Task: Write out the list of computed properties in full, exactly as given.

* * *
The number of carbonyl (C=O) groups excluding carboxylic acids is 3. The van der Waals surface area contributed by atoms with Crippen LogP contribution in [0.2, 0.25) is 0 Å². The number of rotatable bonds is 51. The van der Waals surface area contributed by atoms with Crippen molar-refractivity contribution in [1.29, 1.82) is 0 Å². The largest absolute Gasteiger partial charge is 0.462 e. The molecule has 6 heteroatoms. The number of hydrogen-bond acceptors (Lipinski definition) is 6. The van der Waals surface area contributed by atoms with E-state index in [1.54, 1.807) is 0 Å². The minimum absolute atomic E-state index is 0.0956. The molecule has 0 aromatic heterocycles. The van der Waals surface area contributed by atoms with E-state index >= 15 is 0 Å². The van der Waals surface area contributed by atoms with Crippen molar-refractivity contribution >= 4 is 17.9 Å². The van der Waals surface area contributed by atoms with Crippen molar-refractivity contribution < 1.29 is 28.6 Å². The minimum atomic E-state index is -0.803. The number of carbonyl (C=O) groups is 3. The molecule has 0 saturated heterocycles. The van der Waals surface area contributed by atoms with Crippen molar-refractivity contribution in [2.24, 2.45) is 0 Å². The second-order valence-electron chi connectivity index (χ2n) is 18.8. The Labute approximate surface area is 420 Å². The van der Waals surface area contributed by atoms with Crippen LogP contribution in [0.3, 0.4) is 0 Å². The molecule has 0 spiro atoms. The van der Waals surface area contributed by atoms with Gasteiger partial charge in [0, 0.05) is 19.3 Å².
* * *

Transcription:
The number of carbonyl (C=O) groups excluding carboxylic acids is 3. The van der Waals surface area contributed by atoms with Crippen LogP contribution in [0.2, 0.25) is 0 Å². The number of rotatable bonds is 51. The van der Waals surface area contributed by atoms with Crippen molar-refractivity contribution in [1.29, 1.82) is 0 Å². The largest absolute Gasteiger partial charge is 0.462 e. The molecule has 6 heteroatoms. The number of hydrogen-bond acceptors (Lipinski definition) is 6. The van der Waals surface area contributed by atoms with E-state index in [1.54, 1.807) is 0 Å². The minimum absolute atomic E-state index is 0.0956. The molecule has 0 aromatic heterocycles. The van der Waals surface area contributed by atoms with E-state index >= 15 is 0 Å². The van der Waals surface area contributed by atoms with Crippen molar-refractivity contribution >= 4 is 17.9 Å². The van der Waals surface area contributed by atoms with Crippen molar-refractivity contribution < 1.29 is 28.6 Å². The minimum atomic E-state index is -0.803. The number of carbonyl (C=O) groups is 3. The molecule has 0 saturated heterocycles. The van der Waals surface area contributed by atoms with Crippen molar-refractivity contribution in [2.24, 2.45) is 0 Å². The second-order valence-electron chi connectivity index (χ2n) is 18.8. The Labute approximate surface area is 420 Å². The van der Waals surface area contributed by atoms with Crippen LogP contribution in [0.3, 0.4) is 0 Å². The molecule has 0 spiro atoms. The van der Waals surface area contributed by atoms with Gasteiger partial charge in [0, 0.05) is 19.3 Å².